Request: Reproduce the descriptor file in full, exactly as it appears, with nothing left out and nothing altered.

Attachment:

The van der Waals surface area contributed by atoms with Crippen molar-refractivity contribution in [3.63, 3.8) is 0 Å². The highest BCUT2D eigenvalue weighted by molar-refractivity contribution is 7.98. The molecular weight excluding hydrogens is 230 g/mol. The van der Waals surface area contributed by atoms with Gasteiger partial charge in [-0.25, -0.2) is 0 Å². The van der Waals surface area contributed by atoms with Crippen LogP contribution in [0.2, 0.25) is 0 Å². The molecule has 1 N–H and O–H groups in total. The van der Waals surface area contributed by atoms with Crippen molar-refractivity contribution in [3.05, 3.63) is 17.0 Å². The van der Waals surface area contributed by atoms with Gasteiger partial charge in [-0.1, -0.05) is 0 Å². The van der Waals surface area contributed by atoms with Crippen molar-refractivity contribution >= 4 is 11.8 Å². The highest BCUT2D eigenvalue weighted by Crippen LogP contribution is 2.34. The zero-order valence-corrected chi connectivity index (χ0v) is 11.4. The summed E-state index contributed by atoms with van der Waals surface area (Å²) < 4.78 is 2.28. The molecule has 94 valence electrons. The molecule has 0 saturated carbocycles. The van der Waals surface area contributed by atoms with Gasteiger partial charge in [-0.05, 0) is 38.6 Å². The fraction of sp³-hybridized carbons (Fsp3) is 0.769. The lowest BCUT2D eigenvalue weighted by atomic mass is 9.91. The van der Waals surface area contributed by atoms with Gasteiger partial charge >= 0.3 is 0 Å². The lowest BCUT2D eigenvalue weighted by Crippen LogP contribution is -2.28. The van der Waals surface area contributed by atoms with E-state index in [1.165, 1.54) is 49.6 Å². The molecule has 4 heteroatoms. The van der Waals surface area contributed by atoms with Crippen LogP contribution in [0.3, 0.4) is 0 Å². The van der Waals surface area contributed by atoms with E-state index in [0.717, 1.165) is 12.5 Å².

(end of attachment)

The van der Waals surface area contributed by atoms with Crippen molar-refractivity contribution in [3.63, 3.8) is 0 Å². The highest BCUT2D eigenvalue weighted by molar-refractivity contribution is 7.98. The molecular weight excluding hydrogens is 230 g/mol. The van der Waals surface area contributed by atoms with Gasteiger partial charge in [-0.25, -0.2) is 0 Å². The van der Waals surface area contributed by atoms with Crippen LogP contribution in [0.2, 0.25) is 0 Å². The molecule has 1 N–H and O–H groups in total. The van der Waals surface area contributed by atoms with Crippen molar-refractivity contribution in [3.05, 3.63) is 17.0 Å². The van der Waals surface area contributed by atoms with Gasteiger partial charge in [-0.1, -0.05) is 0 Å². The van der Waals surface area contributed by atoms with Crippen molar-refractivity contribution >= 4 is 11.8 Å². The highest BCUT2D eigenvalue weighted by Crippen LogP contribution is 2.34. The zero-order valence-corrected chi connectivity index (χ0v) is 11.4. The summed E-state index contributed by atoms with van der Waals surface area (Å²) < 4.78 is 2.28. The molecule has 94 valence electrons. The molecule has 0 saturated carbocycles. The van der Waals surface area contributed by atoms with Gasteiger partial charge in [-0.05, 0) is 38.6 Å². The fraction of sp³-hybridized carbons (Fsp3) is 0.769. The lowest BCUT2D eigenvalue weighted by atomic mass is 9.91. The van der Waals surface area contributed by atoms with Gasteiger partial charge >= 0.3 is 0 Å². The lowest BCUT2D eigenvalue weighted by Crippen LogP contribution is -2.28. The van der Waals surface area contributed by atoms with E-state index in [1.165, 1.54) is 49.6 Å². The molecule has 4 heteroatoms. The van der Waals surface area contributed by atoms with Crippen LogP contribution in [0.3, 0.4) is 0 Å². The van der Waals surface area contributed by atoms with E-state index in [0.717, 1.165) is 12.5 Å².